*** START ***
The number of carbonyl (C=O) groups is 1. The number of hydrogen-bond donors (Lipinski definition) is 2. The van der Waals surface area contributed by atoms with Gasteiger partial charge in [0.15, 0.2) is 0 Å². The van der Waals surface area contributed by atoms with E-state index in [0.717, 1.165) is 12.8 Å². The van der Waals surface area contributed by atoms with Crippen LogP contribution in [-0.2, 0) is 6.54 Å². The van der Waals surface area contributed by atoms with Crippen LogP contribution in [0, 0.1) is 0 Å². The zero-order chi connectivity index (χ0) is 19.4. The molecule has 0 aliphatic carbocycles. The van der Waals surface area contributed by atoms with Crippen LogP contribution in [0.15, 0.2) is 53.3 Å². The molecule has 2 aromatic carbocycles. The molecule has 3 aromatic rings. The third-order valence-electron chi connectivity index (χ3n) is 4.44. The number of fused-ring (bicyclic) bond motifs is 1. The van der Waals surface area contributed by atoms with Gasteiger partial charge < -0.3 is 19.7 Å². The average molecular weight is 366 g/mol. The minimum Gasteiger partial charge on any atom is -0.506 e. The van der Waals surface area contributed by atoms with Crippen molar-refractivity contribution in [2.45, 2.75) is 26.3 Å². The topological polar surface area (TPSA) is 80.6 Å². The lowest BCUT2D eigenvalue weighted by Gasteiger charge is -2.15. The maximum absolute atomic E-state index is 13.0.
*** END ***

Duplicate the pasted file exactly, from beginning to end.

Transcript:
The number of carbonyl (C=O) groups is 1. The number of hydrogen-bond donors (Lipinski definition) is 2. The van der Waals surface area contributed by atoms with Gasteiger partial charge in [0.15, 0.2) is 0 Å². The van der Waals surface area contributed by atoms with E-state index in [0.717, 1.165) is 12.8 Å². The van der Waals surface area contributed by atoms with Crippen LogP contribution in [-0.2, 0) is 6.54 Å². The van der Waals surface area contributed by atoms with Crippen LogP contribution in [0, 0.1) is 0 Å². The zero-order chi connectivity index (χ0) is 19.4. The molecule has 0 aliphatic carbocycles. The van der Waals surface area contributed by atoms with Crippen LogP contribution in [0.15, 0.2) is 53.3 Å². The molecule has 2 aromatic carbocycles. The molecule has 3 aromatic rings. The third-order valence-electron chi connectivity index (χ3n) is 4.44. The number of fused-ring (bicyclic) bond motifs is 1. The van der Waals surface area contributed by atoms with Gasteiger partial charge < -0.3 is 19.7 Å². The average molecular weight is 366 g/mol. The minimum Gasteiger partial charge on any atom is -0.506 e. The van der Waals surface area contributed by atoms with Crippen molar-refractivity contribution in [2.45, 2.75) is 26.3 Å². The topological polar surface area (TPSA) is 80.6 Å². The lowest BCUT2D eigenvalue weighted by Gasteiger charge is -2.15. The maximum absolute atomic E-state index is 13.0.